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Long-term health conditions
High blood cholesterol
High blood cholesterol is also a major risk factor for coronary heart disease and stroke by causing blood vessels that supply the heart and other parts of the body to become clogged. For most people, saturated fat in their diet is the main reason for elevated blood cholesterol levels. Physical activity and a healthy diet play an important role in maintaining a healthy blood cholesterol level.
One in ten men who were obese had high blood cholesterol levels (10%), almost double that of normal weight men with high blood cholesterol levels (6%). Similarly, around twice as many obese women had high blood cholesterol levels (9%) compared with women of normal weight (4%).
Osteoarthritis is a degenerative condition caused mainly by accumulated wear of the cartilage that cushions the ends of bones where they meet to form a joint. As the cartilage degenerates, the normal functioning of the joint becomes disrupted which causes pain, stiffness and limited activity. The condition mainly affects the hands, spine and weight-bearing joints such as the hips, knees and ankles. Excess body weight is one of the risk factors for osteoarthritis.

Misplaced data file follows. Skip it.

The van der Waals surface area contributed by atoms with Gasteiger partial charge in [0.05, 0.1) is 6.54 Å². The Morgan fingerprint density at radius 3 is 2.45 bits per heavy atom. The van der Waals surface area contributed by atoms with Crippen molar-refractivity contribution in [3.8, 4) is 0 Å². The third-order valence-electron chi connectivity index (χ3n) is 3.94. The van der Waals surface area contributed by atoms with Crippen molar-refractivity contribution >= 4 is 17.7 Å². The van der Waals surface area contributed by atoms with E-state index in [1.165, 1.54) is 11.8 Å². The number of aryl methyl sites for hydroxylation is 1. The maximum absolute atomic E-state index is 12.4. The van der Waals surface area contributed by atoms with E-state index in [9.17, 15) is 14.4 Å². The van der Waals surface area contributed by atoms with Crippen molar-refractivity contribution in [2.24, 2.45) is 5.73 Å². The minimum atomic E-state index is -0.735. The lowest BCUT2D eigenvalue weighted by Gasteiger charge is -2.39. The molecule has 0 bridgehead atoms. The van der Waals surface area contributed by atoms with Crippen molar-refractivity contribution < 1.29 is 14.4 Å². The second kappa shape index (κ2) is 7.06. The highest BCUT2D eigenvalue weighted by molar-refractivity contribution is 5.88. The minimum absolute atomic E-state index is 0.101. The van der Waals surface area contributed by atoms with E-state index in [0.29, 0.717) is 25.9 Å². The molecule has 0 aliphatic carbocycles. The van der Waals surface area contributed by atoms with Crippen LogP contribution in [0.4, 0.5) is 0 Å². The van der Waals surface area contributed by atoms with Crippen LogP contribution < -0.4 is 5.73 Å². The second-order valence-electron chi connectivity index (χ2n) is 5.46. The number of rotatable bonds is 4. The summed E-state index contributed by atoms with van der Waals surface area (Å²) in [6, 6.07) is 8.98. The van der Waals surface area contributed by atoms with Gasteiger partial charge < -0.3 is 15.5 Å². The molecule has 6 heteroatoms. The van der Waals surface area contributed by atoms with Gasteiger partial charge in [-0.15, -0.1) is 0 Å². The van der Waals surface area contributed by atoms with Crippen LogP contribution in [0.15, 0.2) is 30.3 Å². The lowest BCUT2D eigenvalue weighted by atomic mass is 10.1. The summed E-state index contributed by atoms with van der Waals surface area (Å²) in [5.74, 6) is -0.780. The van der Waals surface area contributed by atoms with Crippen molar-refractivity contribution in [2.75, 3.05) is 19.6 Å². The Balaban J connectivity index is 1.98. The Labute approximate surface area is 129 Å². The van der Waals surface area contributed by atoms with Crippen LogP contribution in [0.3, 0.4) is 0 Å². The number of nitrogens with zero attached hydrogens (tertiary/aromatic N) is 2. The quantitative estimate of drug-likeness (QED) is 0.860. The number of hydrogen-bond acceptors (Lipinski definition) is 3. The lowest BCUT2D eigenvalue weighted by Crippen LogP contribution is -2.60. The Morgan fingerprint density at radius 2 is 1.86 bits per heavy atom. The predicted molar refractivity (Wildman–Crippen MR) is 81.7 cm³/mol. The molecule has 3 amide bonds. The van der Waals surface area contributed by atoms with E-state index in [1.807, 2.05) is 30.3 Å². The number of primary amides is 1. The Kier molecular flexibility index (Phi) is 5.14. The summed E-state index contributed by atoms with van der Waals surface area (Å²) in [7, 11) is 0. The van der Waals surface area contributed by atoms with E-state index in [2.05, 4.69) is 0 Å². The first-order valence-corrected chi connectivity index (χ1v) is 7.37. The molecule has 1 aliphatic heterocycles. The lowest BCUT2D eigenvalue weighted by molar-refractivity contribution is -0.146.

The prevalence of osteoarthritis in 2007-08 was significantly higher for obese men and women (10% and 14% respectively) compared with underweight/normal weight (6% and 11%) and overweight (8% and 12%) men and women.
Type 2 diabetes
Type 2 diabetes or non-insulin dependent diabetes mellitus is a chronic condition in which the body may not produce enough or cannot effectively use insulin, a hormone that regulates blood sugar. People with Type 2 diabetes have a greater risk of coronary heart disease, stroke, limb amputation, kidney failure and blindness. Strategies for managing Type 2 diabetes include changing diet, exercising more regularly, taking glucose-lowering drugs, insulin injections or a combination of these.
Obese men were more than twice as likely to have Type 2 diabetes (9%) than normal weight and overweight men (both 4%). Correspondingly, obese women were twice as likely to have Type 2 diabetes (6%) than overweight women (3%) and three times more likely as underweight/normal weight women to have Type 2 diabetes (2%).
In the 2007-08 NHS, adults aged 18 years and over were asked a series of questions about negative emotional states, known as the Kessler 10 scale (K10) questionnaire, to measure psychological distress experienced in the four weeks prior to the survey. Based on their responses they were then grouped into four categories ranging from low, moderate, high and very high levels of psychological distress. A very high level of psychological distress may indicate a need for professional help.
After adjusting for age, a higher proportion of obese people had very high distress levels compared with people in any other weight range (Graph 6.3).
Obese women were more likely to have very high or high distress levels (17%) than normal weight and overweight women (13% and 12% respectively). Obese women were also more likely to have very high or high distress levels than obese men (9%).